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December 11, 2015     Quoddy Tides
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December 11, 2015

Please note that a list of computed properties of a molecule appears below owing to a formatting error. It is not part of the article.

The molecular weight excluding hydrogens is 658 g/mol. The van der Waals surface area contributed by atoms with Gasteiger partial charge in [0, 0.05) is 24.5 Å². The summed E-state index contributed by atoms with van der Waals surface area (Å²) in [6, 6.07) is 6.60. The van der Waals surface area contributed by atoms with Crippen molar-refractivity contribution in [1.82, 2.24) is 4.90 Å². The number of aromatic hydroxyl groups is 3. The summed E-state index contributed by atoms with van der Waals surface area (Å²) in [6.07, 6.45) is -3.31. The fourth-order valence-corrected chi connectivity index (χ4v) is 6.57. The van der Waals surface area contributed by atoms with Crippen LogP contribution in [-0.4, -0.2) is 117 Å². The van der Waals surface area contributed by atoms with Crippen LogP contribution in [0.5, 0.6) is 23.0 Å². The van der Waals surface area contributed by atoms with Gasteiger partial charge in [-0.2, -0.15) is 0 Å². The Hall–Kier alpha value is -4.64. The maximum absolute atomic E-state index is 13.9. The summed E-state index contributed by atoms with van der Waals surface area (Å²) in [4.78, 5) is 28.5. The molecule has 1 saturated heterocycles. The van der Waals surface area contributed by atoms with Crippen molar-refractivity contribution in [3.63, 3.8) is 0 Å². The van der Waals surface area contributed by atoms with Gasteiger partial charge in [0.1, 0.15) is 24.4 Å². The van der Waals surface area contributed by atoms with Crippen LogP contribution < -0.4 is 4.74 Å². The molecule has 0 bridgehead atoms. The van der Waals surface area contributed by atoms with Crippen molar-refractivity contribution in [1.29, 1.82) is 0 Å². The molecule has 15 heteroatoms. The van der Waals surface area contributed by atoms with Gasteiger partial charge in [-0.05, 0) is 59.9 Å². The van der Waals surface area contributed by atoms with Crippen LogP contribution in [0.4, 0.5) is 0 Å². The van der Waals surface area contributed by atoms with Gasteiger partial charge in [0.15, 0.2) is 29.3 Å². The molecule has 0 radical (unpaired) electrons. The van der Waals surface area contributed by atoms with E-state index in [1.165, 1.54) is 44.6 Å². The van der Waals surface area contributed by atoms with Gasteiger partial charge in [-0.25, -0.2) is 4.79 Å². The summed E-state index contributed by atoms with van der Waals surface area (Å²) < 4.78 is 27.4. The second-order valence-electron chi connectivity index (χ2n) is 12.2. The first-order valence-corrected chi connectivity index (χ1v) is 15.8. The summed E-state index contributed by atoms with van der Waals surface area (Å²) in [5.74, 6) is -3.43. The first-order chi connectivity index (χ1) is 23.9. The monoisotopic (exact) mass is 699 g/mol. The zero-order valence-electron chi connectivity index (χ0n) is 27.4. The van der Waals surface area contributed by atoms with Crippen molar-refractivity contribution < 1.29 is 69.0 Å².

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11 December, 2015 THE QUODDY TIDES Page 37 LUBEC New books at the Lubec Memorial Li- brary include the following. Fiction The Mistress Memoirs by Jillian Hauter Man of Her Dreams by Tami Hoag The Hexed by Heather Graham Girl Missing by Tess Gerritsen The Hired Girl by Laura Amy Schlitz After Alice by Gregory Maguire Dark Comers by Ruth Rendell Cross Justice by James Patterson The Murder Room by James Patterson Orion's Belt and Alnilam by JD Rule Author to give reading from book set in Machias area Author Brenda Buchanan will give a free reading and discussion about her new book, Cover Story, A Joe Gale Mystery, at Porter Memorial Library in Machias on Tuesday, December 15, starting at 6 p.m. Cover Story is set in and around Machias. Cover Story is a sequel to Buchanan's first book in the Joe Gale series, Quick Pivot. Published by Carina Press, Cover Story is an e-book first imprint of Harle- quin. It' s available as an ebook and acces- sible through Overdrive. Author Buchanan is a lawyer at the Portland firm of Warren, Currier & Buchanan and is former board member of the Maine Writers and Publishers Alli- ance. This event is free and open to the public. Refreshments will be available. Call 255-3933 for more information or visit . Benefit showing set for Christmas Carol The St. Andrews Film Society and Scrooge and Marley's will present A Christmas Carol on Saturday, December 12, at 7 p.m. at the W.C. O'Neill Arena theatre in St. Andrews. This animated ad- aptation of Dickens' A Christmas Carol is a Disney production that tells the story of Ebenezer Scrooge, a man who only cares about his wealth. After a ghostly visit from his deceased partner, Scrooge is visited on Christmas Eve by three ghosts who hope to make him change his ways and seek redemption. This event is a benefit for the foodbank, with all donations going to the volunteer center in St. Stephen. Scrooge and Mar- ley's of St. Andrews will match all dona- tions. Film group to show Rising From Ashes St. Andrews Film Society will screen Rising From Ashes on Sunday, December 13, at 7:30 p.m. at the W.C. O'Neill Arena theatre. The film is a documentary about the first Rwandan national cycling team in their bid to represent their country at the 2012 Olympics. The rag-tag cycling team becomes a powerful symbol of hope for a country recovering from one of the world's most devastating genocides. Raffle for iPad To Benefit Lincoln Memorial Library in Dennysville Ticket sale venues: Lincoln Memorial Library (Open Mon. 4-7; Tues-Fri 2-5) Curves, Pembroke Library, Pie Ladies (Pembroke Triangle); Morgan's Irving; Johnson's Shell; Cobscook Bay Cafe; Calais Free Library; Edmunds School. A CHRISTMAS DISPLAY with nearly ever character imaginable can be found outside Vincent Day's home on the Charlotte Road. (Edward French photo) oser: I great-great-great-grandchildren will see. of the company's development, the inspi- There is a level of pride in that." ration and evolving nature of its designs Moser furniture is as identifiable as that and the meticulous process used in select- made by Gustav Stickley or the unnamed ing woods and crafting. masterpieces of Shaker design. While Photographs throughout provide sump- Moser designs have been influenced by tuous close-ups of details and furniture set Shaker, early American, Japanese fumi- off in room settings, as well as craftsmen ture makers and Mission, the blended re- at work. It is a book that would be much suit is its own. The book, Moser: Legacy appreciated by the fine furniture lover, in Wood, provides a very personal history whether armchair, collector or builder. Legacy in Wood By Thomas Moser with Donna McNeil. DownEast Books, 2015. Hard cover, $35. Review by Lora Whelan When Pope Francis visited Philadel- phia's Independence Hall in September 2015 he was comfortably and elegantly ensconced on a chair built by a Maine icon, Auburn-based Thomas Moser Cabi- netmakers. The chair style, named Catena, was chosen for the papal visit because it is reminiscent of the Windsor style that would have been used at Independence Hall during the 18th century. Was the line- up of chairs under consideration consider- able? No one's saying, but given the wealth of chairs descended from Windsor style-lines, om can only imagine. Anyone who has sat on an uncomfort- able chair for an enforced period of time will have thought long and hard about the indignity of poorly designed fumiture and/ or the use of inferior materials. Not all badly made furniture is of the inexpensive factory-made variety, and not all comfort- able and well-designed furniture resides in the homes of the wealthy. Over the years Maine has been home to factory- made and handmade furniture, both of which have done their makers and their users proud. Thomas Moser Cabinetmak- ers has grown over a 40-year period from a small workshop producing a few pieces of furniture to an internationally known designer and builder of iconic furniture that still makes each piece by hand. It's never a good time to start a fine furniture business, and 1972 was no ex- ception. But Thomas Moser and his wife Mary started anyway, and while the road was not always easy, they never looked back. Almost half a century later their grown children are involved; they use a 65,000- square-foot workshop;-have furniture showrooms in five states and the District of Columbia; and have nearly 70 people involved in the making of the furniture, many of whom are women. As Moser says about the level of skill and integrity found at the hand of each craftsman and their signatures to be found on the pieces, "It didn't take long for them to realize that they were given an opportu- nity to put their name on something that would live long after they were gone. There are precious few opportunities in contemporary American life where you can put your name on something that your BOOKSHOP IS OUR NEXT STOP! ALWAYS HAS A GREAT SELECTION OF NEW BOOKS, TOO 405 MAIN ST. 454-1110 WOW! There's so much to do around here! browse, post subscribe free www.culturepass.net